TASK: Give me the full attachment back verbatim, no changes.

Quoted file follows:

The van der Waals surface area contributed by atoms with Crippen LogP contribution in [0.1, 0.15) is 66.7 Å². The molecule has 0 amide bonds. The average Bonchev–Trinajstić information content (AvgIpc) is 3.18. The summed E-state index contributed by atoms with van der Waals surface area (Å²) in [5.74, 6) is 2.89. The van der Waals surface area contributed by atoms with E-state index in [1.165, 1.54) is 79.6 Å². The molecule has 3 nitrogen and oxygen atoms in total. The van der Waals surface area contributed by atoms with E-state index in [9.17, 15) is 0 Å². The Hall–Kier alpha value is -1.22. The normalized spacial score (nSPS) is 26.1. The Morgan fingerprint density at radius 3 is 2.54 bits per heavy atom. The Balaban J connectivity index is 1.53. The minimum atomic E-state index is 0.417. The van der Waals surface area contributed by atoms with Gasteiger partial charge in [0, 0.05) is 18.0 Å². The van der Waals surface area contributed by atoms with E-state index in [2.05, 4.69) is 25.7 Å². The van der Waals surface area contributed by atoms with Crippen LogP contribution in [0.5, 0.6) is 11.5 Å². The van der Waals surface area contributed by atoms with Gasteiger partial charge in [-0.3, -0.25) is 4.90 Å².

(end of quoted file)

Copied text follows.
The van der Waals surface area contributed by atoms with Crippen LogP contribution in [0.1, 0.15) is 66.7 Å². The molecule has 0 amide bonds. The average Bonchev–Trinajstić information content (AvgIpc) is 3.18. The summed E-state index contributed by atoms with van der Waals surface area (Å²) in [5.74, 6) is 2.89. The van der Waals surface area contributed by atoms with E-state index in [1.165, 1.54) is 79.6 Å². The molecule has 3 nitrogen and oxygen atoms in total. The van der Waals surface area contributed by atoms with E-state index in [9.17, 15) is 0 Å². The Hall–Kier alpha value is -1.22. The normalized spacial score (nSPS) is 26.1. The Morgan fingerprint density at radius 3 is 2.54 bits per heavy atom. The Balaban J connectivity index is 1.53. The minimum atomic E-state index is 0.417. The van der Waals surface area contributed by atoms with Gasteiger partial charge in [0, 0.05) is 18.0 Å². The van der Waals surface area contributed by atoms with E-state index in [2.05, 4.69) is 25.7 Å². The van der Waals surface area contributed by atoms with Crippen LogP contribution in [0.5, 0.6) is 11.5 Å². The van der Waals surface area contributed by atoms with Gasteiger partial charge in [-0.3, -0.25) is 4.90 Å².